“Be strong and courageous.  Do not be afraid or terrified because of them, for the Lord your God goes with you; he will never leave you nor forsake you.” Deuteronomy 31:6  

God has promised.

“There is a time for everything, and a season for every activity under the heavens:” Ecclesiastes 3:1  

We must look ahead with anticipation for the wonderful things God has planned for us.  Things change, people come and go, but our heavenly father is unchanging, and he has us wrapped safely in His loving arms.

My heart is a little heavy, and I can’t say that I am looking forward to walking into the church office on October second, but I can say I am looking forward to the future. God’s word is perfect.

“Do not be anxious about anything, but in every situation, by prayer and petition, with thanksgiving, present your requests to God.  And the peace of God, which transcends all understanding, will guard your hearts and your minds in Christ Jesus.  Finally, brothers and sisters, whatever is true, whatever is noble, whatever is right, whatever is pure, whatever is lovely, whatever is admirable-if anything is excellent or praiseworthy-think about such things.”  Philippians 4:6-8

Pastor Jim, we will miss you dearly, your absence (your short absence) will leave a void.  We look forward to the future when you can join us again.  But in your absence we will embrace God’s plan for our church, although your final service will have ended, we will go out and serve the Lord.  Thank you for leading us, according to His will, we love you.

--Holly

Thursday, June 15, 2017

All Dogs Go To Heaven – right?

It seems that several of our Village family have recently experienced the death of a beloved pet. That is a terrible time for most of us. We tend to think of our pets as family. Witness how we talk about them: “the grand-dog,” or our “fur kids.”  We certainly anthropomorphize them and credit them with emotions and character.  When their much shorter lives run out, we hurt.    That leads to one of the most common questions that pastors are asked – and that some struggle to answer.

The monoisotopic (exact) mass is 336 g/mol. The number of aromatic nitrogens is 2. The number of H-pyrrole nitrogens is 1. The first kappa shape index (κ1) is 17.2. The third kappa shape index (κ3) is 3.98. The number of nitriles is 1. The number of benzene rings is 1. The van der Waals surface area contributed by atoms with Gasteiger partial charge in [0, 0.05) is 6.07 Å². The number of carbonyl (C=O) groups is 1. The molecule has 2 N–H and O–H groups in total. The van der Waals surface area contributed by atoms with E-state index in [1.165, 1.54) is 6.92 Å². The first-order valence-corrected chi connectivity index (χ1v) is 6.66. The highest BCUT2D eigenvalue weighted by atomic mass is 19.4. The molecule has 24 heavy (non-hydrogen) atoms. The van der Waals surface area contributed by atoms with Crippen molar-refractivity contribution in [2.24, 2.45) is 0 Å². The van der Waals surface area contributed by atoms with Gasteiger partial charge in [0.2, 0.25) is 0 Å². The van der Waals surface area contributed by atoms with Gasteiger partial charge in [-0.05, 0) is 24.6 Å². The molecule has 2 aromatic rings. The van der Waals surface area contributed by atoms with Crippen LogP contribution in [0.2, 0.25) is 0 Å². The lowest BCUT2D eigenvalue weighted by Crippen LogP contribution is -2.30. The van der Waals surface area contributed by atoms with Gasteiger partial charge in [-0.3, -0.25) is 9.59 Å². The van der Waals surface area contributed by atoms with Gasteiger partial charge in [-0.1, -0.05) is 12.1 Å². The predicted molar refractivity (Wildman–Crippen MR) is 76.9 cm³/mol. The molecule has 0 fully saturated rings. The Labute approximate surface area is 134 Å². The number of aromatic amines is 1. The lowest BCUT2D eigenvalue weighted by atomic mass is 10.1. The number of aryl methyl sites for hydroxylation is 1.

I have thought about this often enough that I do have an answer that works for me.  Not all my colleagues would agree, but in fact I have a Biblical basis for my answer? By the way, my answer is yes, I believe they do.

Those who would disagree with my answer tend to do so because they believe animals simply die. They contend that animals do not have souls.  I would ask them, where in Scripture does it state that animals do not have souls?
         
Okay, Scripture clearly teaches that humans are made in the “image and likeness of God” - but is that the same as a soul?   And where in Scripture does it preclude that animals do not have a continued existence? It does not. In fact, the Bible is silent on this question. It neither confirms nor denies animals having a continued existence – but there is what some might call oblique evidence.

We know everything was created for God’s glory.
We also know that the whole of creation is destined to be redeemed through the work of Christ (Rom. 8:21).
We are given images in both the Old and the New Testament of what heaven will be like.  These images tell us about the wolf and the lamb and other animals being at peace with one another and of Jesus coming on a white horse.
Those descriptions of heaven certainly point to a place where animals are present.